Things in the firearms world tend to suffer something of a pendulum swing. One such thing is the concept of racking the shotgun. For decades there was a lot of really obnoxious conventional wisdom that said working a pump shotgun’s action was a terrifying sound. The sound alone, it was said, would make a bad guy run away in fear.
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Now the pendulum has swung. Lately I’ve noticed a lot of voices out there – including really smart guys – saying you shouldn’t rack the shotgun. A common reason for this is that the shotgun’s noise might give away one’s position. To be honest I think this position misses some really important nuance.
Let’s discuss both of these positions and see where we land.
Rack: It’s Scary!
First, racking the shotgun is not guaranteed to make a bad guy run away. It’s just not – those who claim to know what some random human will do when confronted with a given stimulus don’t know people very well.
Predicting Bad Guy Behavior?
There are numerous options a bad guy could choose upon the sound of racking the shotgun. He could run away, freeze, or immediately charge the sound. Or he could completely ignore and go about prowling through your house. One thing I have learned from doing and teaching surveillance for years: people do things you would never expect for reasons you’ll never be able to fathom. Predicting the behavior of individuals is an exercise in futility.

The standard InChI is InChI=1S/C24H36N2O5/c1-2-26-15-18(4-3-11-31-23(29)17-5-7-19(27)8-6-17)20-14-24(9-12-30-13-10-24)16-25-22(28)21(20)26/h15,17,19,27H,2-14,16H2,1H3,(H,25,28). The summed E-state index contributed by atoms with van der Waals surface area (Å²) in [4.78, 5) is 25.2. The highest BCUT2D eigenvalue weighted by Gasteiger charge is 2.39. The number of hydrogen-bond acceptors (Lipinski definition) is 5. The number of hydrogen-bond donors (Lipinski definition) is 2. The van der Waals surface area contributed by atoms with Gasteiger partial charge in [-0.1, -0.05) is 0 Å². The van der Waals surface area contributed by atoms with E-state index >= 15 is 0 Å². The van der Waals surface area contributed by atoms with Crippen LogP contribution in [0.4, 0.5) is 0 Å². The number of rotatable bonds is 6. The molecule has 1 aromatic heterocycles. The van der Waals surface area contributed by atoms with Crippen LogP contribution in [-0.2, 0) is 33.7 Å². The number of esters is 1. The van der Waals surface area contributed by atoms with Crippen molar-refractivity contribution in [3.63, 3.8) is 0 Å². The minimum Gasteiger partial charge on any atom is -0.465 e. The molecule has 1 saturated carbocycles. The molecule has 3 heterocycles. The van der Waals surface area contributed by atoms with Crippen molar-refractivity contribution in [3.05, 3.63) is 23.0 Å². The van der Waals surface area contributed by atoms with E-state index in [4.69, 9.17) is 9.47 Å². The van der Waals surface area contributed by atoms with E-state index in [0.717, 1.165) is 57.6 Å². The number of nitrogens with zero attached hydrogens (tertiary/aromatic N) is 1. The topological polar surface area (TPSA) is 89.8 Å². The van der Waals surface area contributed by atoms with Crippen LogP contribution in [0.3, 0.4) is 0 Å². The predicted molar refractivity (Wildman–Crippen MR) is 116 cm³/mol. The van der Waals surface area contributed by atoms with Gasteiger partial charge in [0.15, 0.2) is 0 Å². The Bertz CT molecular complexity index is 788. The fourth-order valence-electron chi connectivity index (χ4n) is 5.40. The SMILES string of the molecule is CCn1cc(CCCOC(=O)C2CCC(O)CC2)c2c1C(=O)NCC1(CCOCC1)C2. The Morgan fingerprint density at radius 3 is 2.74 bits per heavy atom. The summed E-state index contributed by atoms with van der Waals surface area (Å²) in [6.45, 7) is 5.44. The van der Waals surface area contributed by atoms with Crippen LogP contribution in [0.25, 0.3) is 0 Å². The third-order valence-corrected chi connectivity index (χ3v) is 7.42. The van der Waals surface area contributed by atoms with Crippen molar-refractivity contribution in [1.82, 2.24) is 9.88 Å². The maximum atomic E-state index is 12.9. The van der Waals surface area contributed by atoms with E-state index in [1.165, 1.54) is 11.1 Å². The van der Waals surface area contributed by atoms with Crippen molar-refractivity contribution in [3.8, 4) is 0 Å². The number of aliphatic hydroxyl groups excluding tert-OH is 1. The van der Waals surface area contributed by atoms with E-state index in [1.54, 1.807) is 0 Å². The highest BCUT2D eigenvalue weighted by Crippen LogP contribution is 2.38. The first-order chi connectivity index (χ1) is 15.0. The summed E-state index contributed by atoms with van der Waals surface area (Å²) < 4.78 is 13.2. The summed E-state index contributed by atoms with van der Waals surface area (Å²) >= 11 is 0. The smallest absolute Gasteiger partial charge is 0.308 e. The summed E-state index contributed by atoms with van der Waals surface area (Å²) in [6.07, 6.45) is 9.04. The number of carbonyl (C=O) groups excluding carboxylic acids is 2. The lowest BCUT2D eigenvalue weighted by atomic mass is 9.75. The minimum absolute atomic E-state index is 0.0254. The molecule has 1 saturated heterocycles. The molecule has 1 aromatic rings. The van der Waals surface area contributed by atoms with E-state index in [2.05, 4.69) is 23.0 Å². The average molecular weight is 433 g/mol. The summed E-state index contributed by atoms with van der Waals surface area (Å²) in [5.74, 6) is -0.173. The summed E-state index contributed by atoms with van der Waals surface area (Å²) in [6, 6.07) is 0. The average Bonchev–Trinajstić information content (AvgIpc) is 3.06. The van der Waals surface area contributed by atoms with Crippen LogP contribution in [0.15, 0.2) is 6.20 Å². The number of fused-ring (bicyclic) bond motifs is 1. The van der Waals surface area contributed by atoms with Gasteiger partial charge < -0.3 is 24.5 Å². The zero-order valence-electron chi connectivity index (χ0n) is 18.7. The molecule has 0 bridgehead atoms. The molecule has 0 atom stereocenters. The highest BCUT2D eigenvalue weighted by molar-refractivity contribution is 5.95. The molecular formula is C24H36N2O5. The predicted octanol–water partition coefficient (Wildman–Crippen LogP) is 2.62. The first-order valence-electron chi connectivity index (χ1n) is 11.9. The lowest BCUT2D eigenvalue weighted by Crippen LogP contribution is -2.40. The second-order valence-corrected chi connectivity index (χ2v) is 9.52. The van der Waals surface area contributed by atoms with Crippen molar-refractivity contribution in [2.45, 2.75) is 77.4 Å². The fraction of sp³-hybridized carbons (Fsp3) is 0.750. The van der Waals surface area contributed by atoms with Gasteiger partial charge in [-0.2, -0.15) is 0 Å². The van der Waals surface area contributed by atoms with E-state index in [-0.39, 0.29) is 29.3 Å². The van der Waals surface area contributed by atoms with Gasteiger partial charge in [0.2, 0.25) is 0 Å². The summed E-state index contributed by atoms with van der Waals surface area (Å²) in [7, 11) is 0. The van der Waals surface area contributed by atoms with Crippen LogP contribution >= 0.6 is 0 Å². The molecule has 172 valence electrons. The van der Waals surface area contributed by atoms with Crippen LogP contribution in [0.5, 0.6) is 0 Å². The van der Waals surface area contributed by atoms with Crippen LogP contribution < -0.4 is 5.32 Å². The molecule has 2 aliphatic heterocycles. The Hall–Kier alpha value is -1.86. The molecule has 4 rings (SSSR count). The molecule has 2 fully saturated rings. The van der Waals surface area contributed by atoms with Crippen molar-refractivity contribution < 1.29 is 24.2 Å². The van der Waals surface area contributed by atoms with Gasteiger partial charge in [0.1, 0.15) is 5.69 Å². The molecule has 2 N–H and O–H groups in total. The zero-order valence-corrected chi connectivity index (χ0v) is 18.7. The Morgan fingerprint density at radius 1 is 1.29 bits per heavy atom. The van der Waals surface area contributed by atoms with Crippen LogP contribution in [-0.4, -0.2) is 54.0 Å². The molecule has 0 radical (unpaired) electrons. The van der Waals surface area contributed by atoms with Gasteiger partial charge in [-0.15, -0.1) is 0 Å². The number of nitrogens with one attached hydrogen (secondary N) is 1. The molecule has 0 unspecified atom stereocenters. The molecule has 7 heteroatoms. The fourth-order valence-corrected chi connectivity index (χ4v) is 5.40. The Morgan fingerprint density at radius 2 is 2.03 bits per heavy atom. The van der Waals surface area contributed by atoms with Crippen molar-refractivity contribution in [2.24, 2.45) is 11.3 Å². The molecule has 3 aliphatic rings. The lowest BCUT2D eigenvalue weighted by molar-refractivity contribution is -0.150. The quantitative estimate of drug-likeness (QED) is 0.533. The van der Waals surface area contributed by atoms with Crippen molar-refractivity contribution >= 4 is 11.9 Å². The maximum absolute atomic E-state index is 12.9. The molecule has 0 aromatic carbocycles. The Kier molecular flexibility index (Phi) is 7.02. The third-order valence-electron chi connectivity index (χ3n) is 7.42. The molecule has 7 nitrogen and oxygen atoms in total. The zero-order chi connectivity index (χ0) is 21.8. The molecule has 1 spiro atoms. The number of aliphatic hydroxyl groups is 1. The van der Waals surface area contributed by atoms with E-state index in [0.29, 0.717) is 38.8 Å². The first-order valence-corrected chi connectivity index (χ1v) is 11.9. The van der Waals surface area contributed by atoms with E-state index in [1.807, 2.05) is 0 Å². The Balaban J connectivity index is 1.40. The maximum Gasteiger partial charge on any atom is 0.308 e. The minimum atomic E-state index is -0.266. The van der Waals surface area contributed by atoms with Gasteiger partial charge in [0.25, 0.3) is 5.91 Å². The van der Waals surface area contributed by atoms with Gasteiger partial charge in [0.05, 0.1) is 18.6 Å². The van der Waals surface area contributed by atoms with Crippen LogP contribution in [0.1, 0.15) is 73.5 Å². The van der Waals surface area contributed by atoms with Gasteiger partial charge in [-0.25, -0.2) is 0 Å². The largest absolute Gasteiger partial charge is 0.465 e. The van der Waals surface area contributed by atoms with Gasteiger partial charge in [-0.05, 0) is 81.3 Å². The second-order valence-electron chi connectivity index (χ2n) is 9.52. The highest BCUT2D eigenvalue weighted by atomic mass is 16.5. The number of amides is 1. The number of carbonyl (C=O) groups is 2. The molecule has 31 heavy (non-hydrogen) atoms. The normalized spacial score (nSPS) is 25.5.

Also, bad guys don’t think like you and I do. They are operating under the idea that breaking into someone’s home and stealing their possessions is an acceptable way to make money. They may give zero thought to their own personal safety. By nature burglars are already exhibiting a pretty high tolerance for risk. The risk of getting shot may be something they confront all the time.
While racking the shotgun is indeed an intimidating sound to me and you, it might not be to a bad guy. You and I know what it is, but bad guy may or may not even recognize the sound. Secondly, you and I have probably spent considerable time shooting shotguns and understand its devastating effect. The bad guy might not understand a shotgun’s terminal ballistics and thus, might not be intimidated by it.
Or again, he just might not care. But there are other reasons racking the shotgun might not have the desired effect.
If a Shotgun is Racked in the Forest…